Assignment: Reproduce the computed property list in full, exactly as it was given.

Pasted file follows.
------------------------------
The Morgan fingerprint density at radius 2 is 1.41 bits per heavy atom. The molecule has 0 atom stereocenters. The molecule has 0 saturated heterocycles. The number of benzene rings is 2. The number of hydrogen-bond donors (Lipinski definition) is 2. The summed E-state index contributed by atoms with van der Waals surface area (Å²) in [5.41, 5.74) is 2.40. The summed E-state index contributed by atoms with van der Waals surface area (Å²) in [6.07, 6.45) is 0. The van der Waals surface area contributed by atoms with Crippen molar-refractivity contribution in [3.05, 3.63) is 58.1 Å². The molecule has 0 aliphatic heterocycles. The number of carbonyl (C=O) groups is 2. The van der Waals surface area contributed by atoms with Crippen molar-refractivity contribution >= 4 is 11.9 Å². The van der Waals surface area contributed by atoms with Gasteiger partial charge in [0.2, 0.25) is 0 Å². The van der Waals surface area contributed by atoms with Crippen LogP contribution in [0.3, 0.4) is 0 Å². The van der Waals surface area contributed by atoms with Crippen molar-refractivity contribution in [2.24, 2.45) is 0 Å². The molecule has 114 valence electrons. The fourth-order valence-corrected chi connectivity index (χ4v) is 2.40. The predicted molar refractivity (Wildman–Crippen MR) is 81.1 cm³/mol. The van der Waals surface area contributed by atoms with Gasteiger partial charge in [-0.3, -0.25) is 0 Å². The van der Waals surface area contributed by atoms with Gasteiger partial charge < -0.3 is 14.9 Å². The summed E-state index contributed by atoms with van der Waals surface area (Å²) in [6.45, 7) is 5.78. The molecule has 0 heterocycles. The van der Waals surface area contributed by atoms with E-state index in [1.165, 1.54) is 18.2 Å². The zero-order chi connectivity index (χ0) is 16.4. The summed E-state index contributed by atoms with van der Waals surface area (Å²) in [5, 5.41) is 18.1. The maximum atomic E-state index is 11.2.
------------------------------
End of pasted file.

The Morgan fingerprint density at radius 2 is 1.41 bits per heavy atom. The molecule has 0 atom stereocenters. The molecule has 0 saturated heterocycles. The number of benzene rings is 2. The number of hydrogen-bond donors (Lipinski definition) is 2. The summed E-state index contributed by atoms with van der Waals surface area (Å²) in [5.41, 5.74) is 2.40. The summed E-state index contributed by atoms with van der Waals surface area (Å²) in [6.07, 6.45) is 0. The van der Waals surface area contributed by atoms with Crippen molar-refractivity contribution in [3.05, 3.63) is 58.1 Å². The molecule has 0 aliphatic heterocycles. The number of carbonyl (C=O) groups is 2. The van der Waals surface area contributed by atoms with Crippen molar-refractivity contribution >= 4 is 11.9 Å². The van der Waals surface area contributed by atoms with Gasteiger partial charge in [0.2, 0.25) is 0 Å². The van der Waals surface area contributed by atoms with Crippen LogP contribution in [0.3, 0.4) is 0 Å². The van der Waals surface area contributed by atoms with Crippen molar-refractivity contribution in [2.24, 2.45) is 0 Å². The molecule has 114 valence electrons. The fourth-order valence-corrected chi connectivity index (χ4v) is 2.40. The predicted molar refractivity (Wildman–Crippen MR) is 81.1 cm³/mol. The van der Waals surface area contributed by atoms with Gasteiger partial charge in [-0.3, -0.25) is 0 Å². The van der Waals surface area contributed by atoms with Gasteiger partial charge < -0.3 is 14.9 Å². The summed E-state index contributed by atoms with van der Waals surface area (Å²) in [6.45, 7) is 5.78. The molecule has 0 heterocycles. The van der Waals surface area contributed by atoms with E-state index in [1.165, 1.54) is 18.2 Å². The zero-order chi connectivity index (χ0) is 16.4. The summed E-state index contributed by atoms with van der Waals surface area (Å²) in [5, 5.41) is 18.1. The maximum atomic E-state index is 11.2.